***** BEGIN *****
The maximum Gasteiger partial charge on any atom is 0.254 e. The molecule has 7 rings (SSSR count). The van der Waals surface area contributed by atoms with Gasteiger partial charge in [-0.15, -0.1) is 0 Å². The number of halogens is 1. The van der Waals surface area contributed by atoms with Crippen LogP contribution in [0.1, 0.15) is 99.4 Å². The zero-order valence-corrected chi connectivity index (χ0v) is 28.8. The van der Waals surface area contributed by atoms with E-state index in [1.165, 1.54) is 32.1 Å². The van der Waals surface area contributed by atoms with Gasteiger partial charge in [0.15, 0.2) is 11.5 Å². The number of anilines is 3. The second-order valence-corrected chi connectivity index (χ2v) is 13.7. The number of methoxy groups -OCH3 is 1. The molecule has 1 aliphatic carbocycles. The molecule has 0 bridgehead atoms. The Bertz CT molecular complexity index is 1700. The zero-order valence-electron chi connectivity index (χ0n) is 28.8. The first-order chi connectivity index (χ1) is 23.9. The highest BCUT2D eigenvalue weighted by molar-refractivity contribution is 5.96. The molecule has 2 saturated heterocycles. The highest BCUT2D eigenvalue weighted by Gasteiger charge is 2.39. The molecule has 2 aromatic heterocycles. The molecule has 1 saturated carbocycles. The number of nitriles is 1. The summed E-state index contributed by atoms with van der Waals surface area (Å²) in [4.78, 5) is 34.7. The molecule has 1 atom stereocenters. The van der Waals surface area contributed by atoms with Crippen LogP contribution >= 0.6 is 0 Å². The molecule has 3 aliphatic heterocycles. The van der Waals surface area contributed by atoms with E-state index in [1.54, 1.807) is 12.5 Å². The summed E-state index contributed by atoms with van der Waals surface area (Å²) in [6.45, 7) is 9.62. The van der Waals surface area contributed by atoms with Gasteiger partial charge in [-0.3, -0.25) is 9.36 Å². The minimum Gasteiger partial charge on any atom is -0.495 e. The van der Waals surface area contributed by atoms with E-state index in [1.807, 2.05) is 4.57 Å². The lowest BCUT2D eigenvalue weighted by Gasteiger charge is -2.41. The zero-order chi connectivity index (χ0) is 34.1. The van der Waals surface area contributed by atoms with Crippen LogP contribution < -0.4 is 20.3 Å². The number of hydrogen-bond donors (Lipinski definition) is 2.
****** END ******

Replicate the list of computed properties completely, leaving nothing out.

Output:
The maximum Gasteiger partial charge on any atom is 0.254 e. The molecule has 7 rings (SSSR count). The van der Waals surface area contributed by atoms with Gasteiger partial charge in [-0.15, -0.1) is 0 Å². The number of halogens is 1. The van der Waals surface area contributed by atoms with Crippen LogP contribution in [0.1, 0.15) is 99.4 Å². The zero-order valence-corrected chi connectivity index (χ0v) is 28.8. The van der Waals surface area contributed by atoms with E-state index in [1.165, 1.54) is 32.1 Å². The van der Waals surface area contributed by atoms with Gasteiger partial charge in [0.15, 0.2) is 11.5 Å². The number of anilines is 3. The second-order valence-corrected chi connectivity index (χ2v) is 13.7. The number of methoxy groups -OCH3 is 1. The molecule has 1 aliphatic carbocycles. The molecule has 0 bridgehead atoms. The Bertz CT molecular complexity index is 1700. The zero-order valence-electron chi connectivity index (χ0n) is 28.8. The first-order chi connectivity index (χ1) is 23.9. The highest BCUT2D eigenvalue weighted by molar-refractivity contribution is 5.96. The molecule has 2 saturated heterocycles. The highest BCUT2D eigenvalue weighted by Gasteiger charge is 2.39. The molecule has 2 aromatic heterocycles. The molecule has 1 saturated carbocycles. The number of nitriles is 1. The summed E-state index contributed by atoms with van der Waals surface area (Å²) in [4.78, 5) is 34.7. The molecule has 1 atom stereocenters. The van der Waals surface area contributed by atoms with Crippen LogP contribution >= 0.6 is 0 Å². The molecule has 3 aliphatic heterocycles. The van der Waals surface area contributed by atoms with E-state index in [1.54, 1.807) is 12.5 Å². The summed E-state index contributed by atoms with van der Waals surface area (Å²) in [6.45, 7) is 9.62. The van der Waals surface area contributed by atoms with Gasteiger partial charge in [-0.3, -0.25) is 9.36 Å². The minimum Gasteiger partial charge on any atom is -0.495 e. The van der Waals surface area contributed by atoms with E-state index in [1.807, 2.05) is 4.57 Å². The lowest BCUT2D eigenvalue weighted by Gasteiger charge is -2.41. The zero-order chi connectivity index (χ0) is 34.1. The van der Waals surface area contributed by atoms with Crippen LogP contribution < -0.4 is 20.3 Å². The number of hydrogen-bond donors (Lipinski definition) is 2.